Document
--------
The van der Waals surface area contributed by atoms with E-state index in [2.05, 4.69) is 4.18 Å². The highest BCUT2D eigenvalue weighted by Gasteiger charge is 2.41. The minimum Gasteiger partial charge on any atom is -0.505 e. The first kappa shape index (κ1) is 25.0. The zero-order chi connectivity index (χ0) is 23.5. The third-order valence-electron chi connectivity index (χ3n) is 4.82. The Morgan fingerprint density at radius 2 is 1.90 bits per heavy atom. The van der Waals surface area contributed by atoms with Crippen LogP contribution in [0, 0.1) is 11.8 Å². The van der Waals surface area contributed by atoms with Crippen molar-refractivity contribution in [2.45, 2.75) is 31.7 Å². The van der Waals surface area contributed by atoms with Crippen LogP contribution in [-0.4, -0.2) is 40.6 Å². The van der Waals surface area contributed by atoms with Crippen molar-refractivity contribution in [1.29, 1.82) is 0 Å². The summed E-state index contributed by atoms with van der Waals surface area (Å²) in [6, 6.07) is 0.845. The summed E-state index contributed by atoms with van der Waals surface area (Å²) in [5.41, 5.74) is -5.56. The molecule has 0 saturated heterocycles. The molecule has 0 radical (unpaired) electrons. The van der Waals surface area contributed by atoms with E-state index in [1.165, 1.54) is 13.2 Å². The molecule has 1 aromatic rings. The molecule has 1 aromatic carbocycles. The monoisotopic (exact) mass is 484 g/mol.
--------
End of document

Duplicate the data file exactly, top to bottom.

The van der Waals surface area contributed by atoms with E-state index in [2.05, 4.69) is 4.18 Å². The highest BCUT2D eigenvalue weighted by Gasteiger charge is 2.41. The minimum Gasteiger partial charge on any atom is -0.505 e. The first kappa shape index (κ1) is 25.0. The zero-order chi connectivity index (χ0) is 23.5. The third-order valence-electron chi connectivity index (χ3n) is 4.82. The Morgan fingerprint density at radius 2 is 1.90 bits per heavy atom. The van der Waals surface area contributed by atoms with Crippen LogP contribution in [0, 0.1) is 11.8 Å². The van der Waals surface area contributed by atoms with Crippen molar-refractivity contribution in [2.45, 2.75) is 31.7 Å². The van der Waals surface area contributed by atoms with Crippen LogP contribution in [-0.4, -0.2) is 40.6 Å². The van der Waals surface area contributed by atoms with Crippen molar-refractivity contribution in [1.29, 1.82) is 0 Å². The summed E-state index contributed by atoms with van der Waals surface area (Å²) in [6, 6.07) is 0.845. The summed E-state index contributed by atoms with van der Waals surface area (Å²) in [5.41, 5.74) is -5.56. The molecule has 0 saturated heterocycles. The molecule has 0 radical (unpaired) electrons. The van der Waals surface area contributed by atoms with E-state index in [1.165, 1.54) is 13.2 Å². The molecule has 1 aromatic rings. The molecule has 1 aromatic carbocycles. The monoisotopic (exact) mass is 484 g/mol.